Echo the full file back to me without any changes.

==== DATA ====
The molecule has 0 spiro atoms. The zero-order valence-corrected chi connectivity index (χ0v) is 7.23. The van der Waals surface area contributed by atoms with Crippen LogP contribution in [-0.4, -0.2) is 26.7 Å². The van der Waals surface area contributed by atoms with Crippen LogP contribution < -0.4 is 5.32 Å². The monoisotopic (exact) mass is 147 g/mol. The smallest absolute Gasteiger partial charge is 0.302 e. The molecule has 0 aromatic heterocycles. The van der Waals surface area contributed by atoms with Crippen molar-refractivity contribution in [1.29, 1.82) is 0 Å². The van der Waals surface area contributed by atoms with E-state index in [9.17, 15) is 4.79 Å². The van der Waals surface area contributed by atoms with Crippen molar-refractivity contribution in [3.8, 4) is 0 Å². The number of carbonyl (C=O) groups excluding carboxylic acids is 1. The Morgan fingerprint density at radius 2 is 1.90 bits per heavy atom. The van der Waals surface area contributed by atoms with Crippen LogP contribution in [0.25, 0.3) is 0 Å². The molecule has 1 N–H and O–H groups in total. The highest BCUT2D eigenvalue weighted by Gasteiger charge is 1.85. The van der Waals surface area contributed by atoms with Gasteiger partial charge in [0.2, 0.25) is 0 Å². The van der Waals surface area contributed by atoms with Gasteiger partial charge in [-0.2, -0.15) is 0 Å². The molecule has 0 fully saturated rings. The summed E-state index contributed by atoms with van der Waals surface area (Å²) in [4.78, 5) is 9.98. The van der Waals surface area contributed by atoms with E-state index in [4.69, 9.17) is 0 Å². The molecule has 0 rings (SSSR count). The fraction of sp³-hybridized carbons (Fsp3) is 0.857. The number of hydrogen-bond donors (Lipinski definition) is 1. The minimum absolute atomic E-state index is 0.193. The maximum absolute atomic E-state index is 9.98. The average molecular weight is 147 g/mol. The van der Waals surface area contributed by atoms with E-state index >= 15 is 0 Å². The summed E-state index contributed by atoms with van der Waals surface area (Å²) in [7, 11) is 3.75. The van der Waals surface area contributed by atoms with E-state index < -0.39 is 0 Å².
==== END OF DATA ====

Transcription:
The molecule has 0 spiro atoms. The zero-order valence-corrected chi connectivity index (χ0v) is 7.23. The van der Waals surface area contributed by atoms with Crippen LogP contribution in [-0.4, -0.2) is 26.7 Å². The van der Waals surface area contributed by atoms with Crippen LogP contribution < -0.4 is 5.32 Å². The monoisotopic (exact) mass is 147 g/mol. The smallest absolute Gasteiger partial charge is 0.302 e. The molecule has 0 aromatic heterocycles. The van der Waals surface area contributed by atoms with Crippen molar-refractivity contribution in [1.29, 1.82) is 0 Å². The van der Waals surface area contributed by atoms with E-state index in [9.17, 15) is 4.79 Å². The van der Waals surface area contributed by atoms with Crippen molar-refractivity contribution in [3.8, 4) is 0 Å². The number of carbonyl (C=O) groups excluding carboxylic acids is 1. The Morgan fingerprint density at radius 2 is 1.90 bits per heavy atom. The van der Waals surface area contributed by atoms with Crippen LogP contribution in [0.25, 0.3) is 0 Å². The molecule has 1 N–H and O–H groups in total. The highest BCUT2D eigenvalue weighted by Gasteiger charge is 1.85. The van der Waals surface area contributed by atoms with Gasteiger partial charge in [0.2, 0.25) is 0 Å². The van der Waals surface area contributed by atoms with Gasteiger partial charge in [-0.2, -0.15) is 0 Å². The molecule has 0 fully saturated rings. The summed E-state index contributed by atoms with van der Waals surface area (Å²) in [4.78, 5) is 9.98. The van der Waals surface area contributed by atoms with E-state index in [4.69, 9.17) is 0 Å². The molecule has 0 rings (SSSR count). The fraction of sp³-hybridized carbons (Fsp3) is 0.857. The number of hydrogen-bond donors (Lipinski definition) is 1. The minimum absolute atomic E-state index is 0.193. The maximum absolute atomic E-state index is 9.98. The average molecular weight is 147 g/mol. The van der Waals surface area contributed by atoms with E-state index >= 15 is 0 Å². The summed E-state index contributed by atoms with van der Waals surface area (Å²) in [7, 11) is 3.75. The van der Waals surface area contributed by atoms with E-state index < -0.39 is 0 Å².